Carnivalising

Noted at Science and Politics, everything you ever needed to know about carnival hosting.

And it’s worth taking special note of this:

One of the more poorly kept secrets of the blogosphere is that there is very little quality control in blog carnivals. For the most part, if you submit a post on topic, you’ll make the cut. This is as it should be. Few among us are really qualified to judge which writing represents the very best of the web. Furthermore, a great carnival appeals to a wide variety of tastes. So, you are not responsible for judging for quality, but you need to judge all the same.

I’ve read a few things lately that make me fear a little that enthusiasm for (academic) blog carnivals might start to outrun what they’re actually capable of delivering. Can they really become a significant form of academic peer review? (Not that I’m really criticising that if:book post; it carefully stresses that it’s not talking about the formal peer review of the academic journal.)

We might need to be careful not to raise expectations impossibly high, or to risk creating misconceptions about what is really possible with the carnival format – that it’s somehow authoritative, “the” place to find “the best” (the implication being that what is left out has been judged to be inferior, when it might equally be a matter of chance, a lost email, the peccadilloes of a particular host, whatever). This possibility makes me oddly uncomfortable. (And apart from anything else, I don’t want to frighten off new hosts…)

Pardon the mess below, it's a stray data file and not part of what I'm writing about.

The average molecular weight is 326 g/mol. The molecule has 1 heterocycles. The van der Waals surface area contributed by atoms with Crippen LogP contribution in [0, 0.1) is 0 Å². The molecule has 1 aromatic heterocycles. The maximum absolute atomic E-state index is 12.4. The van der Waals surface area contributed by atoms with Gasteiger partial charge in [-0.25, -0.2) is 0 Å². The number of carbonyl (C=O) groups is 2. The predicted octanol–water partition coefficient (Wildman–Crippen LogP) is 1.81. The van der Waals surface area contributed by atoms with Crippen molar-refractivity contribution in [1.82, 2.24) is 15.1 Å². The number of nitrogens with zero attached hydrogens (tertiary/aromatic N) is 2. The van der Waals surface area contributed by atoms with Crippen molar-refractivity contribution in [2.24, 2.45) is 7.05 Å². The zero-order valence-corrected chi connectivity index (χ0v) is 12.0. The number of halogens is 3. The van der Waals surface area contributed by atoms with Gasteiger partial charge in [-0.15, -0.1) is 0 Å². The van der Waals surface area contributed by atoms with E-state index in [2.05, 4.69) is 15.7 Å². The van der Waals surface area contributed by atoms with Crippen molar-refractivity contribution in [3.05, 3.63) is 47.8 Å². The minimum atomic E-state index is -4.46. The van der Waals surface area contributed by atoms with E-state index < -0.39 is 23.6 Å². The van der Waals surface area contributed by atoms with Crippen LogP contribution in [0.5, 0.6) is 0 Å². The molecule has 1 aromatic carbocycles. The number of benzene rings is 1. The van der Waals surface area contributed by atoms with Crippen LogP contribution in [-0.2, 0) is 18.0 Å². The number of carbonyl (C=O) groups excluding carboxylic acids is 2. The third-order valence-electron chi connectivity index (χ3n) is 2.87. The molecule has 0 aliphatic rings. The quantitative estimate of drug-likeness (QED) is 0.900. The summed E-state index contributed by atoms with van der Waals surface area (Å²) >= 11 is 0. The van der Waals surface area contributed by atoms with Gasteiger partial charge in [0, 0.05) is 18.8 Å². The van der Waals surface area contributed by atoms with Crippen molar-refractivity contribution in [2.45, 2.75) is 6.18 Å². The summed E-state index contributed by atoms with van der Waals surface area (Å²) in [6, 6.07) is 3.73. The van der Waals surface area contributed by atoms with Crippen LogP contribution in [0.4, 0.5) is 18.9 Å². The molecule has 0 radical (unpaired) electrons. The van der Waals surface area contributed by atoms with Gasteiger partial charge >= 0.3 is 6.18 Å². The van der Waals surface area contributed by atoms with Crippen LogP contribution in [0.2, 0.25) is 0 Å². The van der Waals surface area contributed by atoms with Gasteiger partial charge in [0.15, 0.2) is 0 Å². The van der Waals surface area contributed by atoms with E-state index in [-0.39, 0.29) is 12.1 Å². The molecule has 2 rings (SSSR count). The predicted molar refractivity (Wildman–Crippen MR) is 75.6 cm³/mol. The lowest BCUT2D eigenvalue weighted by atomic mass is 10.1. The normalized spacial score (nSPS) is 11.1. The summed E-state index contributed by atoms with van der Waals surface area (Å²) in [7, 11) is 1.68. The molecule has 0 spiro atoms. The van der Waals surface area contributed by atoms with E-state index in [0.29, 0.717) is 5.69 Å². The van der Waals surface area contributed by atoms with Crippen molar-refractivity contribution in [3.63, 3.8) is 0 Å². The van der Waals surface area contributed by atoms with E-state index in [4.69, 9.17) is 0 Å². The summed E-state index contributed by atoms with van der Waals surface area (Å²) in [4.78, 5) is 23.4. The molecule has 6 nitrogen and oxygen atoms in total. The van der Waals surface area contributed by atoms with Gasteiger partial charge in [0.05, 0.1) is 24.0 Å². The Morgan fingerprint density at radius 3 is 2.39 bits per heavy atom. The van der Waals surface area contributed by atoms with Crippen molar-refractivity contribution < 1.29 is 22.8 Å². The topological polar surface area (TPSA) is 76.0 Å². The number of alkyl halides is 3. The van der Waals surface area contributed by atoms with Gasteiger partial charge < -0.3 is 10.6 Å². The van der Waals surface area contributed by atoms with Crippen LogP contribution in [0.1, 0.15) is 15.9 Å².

To be sure, some selectivity is applied by the host of an academic carnival (they’re not free-for-alls); and, as in the case of the latest History Carnival, some choices can prove controversial and that can lead to useful discussion and debate. That demonstrates that there’s potential for that kind of peer review function, to some degree. But there are limits to what they can achieve, I think.

Still, I’d be interested to hear from you if you have ever responded to something that was included in an edition of History Carnival or Carnivalesque (perhaps especially if it was something that you wouldn’t have read otherwise). Maybe you’ve had doubts about an included post and commented on it – at the carnival itself, in the post’s comments or on your own blog; or maybe something gave you a positive stimulus to write something in response (not simply a criticism). On the other hand, maybe you have experienced some disquiet about an inclusion but never actually said anything about it. (Why not?) What do you think?

5 thoughts on “Carnivalising”

  1. There was a storm of comments once when Pharyngula hosted a Skeptic’s Circle and included an entry while stating why the author of that post was wrong.

    Likewise, a lot of people felt strongly (and negatively) when one of the hosts of the Carnival of Vanities decided to rate all entries on a 0-10 scale.

    Once, a host of CotV commented on all entries (I agreed with the comments, actually) and it created such a furor that another blog posted an alternative, no-comment edition of the same carnival.